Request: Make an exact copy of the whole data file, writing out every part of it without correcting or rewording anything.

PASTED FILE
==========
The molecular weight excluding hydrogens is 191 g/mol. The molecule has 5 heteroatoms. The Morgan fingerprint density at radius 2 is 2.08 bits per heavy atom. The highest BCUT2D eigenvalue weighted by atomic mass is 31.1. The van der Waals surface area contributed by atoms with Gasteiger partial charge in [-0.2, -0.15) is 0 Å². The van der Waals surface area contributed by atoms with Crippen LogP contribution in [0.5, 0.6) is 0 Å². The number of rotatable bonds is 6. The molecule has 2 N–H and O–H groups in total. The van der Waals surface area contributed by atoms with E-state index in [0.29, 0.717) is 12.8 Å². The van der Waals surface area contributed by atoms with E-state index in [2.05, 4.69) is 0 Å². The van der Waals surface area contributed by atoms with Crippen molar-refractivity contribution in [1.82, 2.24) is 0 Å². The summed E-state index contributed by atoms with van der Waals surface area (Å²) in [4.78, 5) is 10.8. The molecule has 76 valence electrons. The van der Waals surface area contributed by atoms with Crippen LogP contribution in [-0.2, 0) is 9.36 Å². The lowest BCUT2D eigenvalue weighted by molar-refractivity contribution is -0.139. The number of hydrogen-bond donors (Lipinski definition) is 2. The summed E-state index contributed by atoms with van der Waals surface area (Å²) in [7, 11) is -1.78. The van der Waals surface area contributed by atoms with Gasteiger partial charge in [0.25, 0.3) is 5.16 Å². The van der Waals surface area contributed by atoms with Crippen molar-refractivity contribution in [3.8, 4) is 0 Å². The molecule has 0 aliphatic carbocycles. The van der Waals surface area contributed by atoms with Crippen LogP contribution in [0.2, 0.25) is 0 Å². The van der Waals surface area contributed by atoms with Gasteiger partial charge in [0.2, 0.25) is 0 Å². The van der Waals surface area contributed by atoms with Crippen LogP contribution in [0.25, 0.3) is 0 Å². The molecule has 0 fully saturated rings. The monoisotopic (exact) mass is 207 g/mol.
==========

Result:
The molecular weight excluding hydrogens is 191 g/mol. The molecule has 5 heteroatoms. The Morgan fingerprint density at radius 2 is 2.08 bits per heavy atom. The highest BCUT2D eigenvalue weighted by atomic mass is 31.1. The van der Waals surface area contributed by atoms with Gasteiger partial charge in [-0.2, -0.15) is 0 Å². The van der Waals surface area contributed by atoms with Crippen LogP contribution in [0.5, 0.6) is 0 Å². The number of rotatable bonds is 6. The molecule has 2 N–H and O–H groups in total. The van der Waals surface area contributed by atoms with E-state index in [0.29, 0.717) is 12.8 Å². The van der Waals surface area contributed by atoms with E-state index in [2.05, 4.69) is 0 Å². The van der Waals surface area contributed by atoms with Crippen molar-refractivity contribution in [1.82, 2.24) is 0 Å². The summed E-state index contributed by atoms with van der Waals surface area (Å²) in [4.78, 5) is 10.8. The molecule has 76 valence electrons. The van der Waals surface area contributed by atoms with Crippen LogP contribution in [-0.2, 0) is 9.36 Å². The lowest BCUT2D eigenvalue weighted by molar-refractivity contribution is -0.139. The number of hydrogen-bond donors (Lipinski definition) is 2. The summed E-state index contributed by atoms with van der Waals surface area (Å²) in [7, 11) is -1.78. The van der Waals surface area contributed by atoms with Gasteiger partial charge in [0.25, 0.3) is 5.16 Å². The van der Waals surface area contributed by atoms with Crippen molar-refractivity contribution in [3.8, 4) is 0 Å². The molecule has 0 aliphatic carbocycles. The van der Waals surface area contributed by atoms with Crippen LogP contribution in [0.2, 0.25) is 0 Å². The van der Waals surface area contributed by atoms with Gasteiger partial charge in [0.2, 0.25) is 0 Å². The van der Waals surface area contributed by atoms with Crippen LogP contribution in [0.25, 0.3) is 0 Å². The molecule has 0 fully saturated rings. The monoisotopic (exact) mass is 207 g/mol.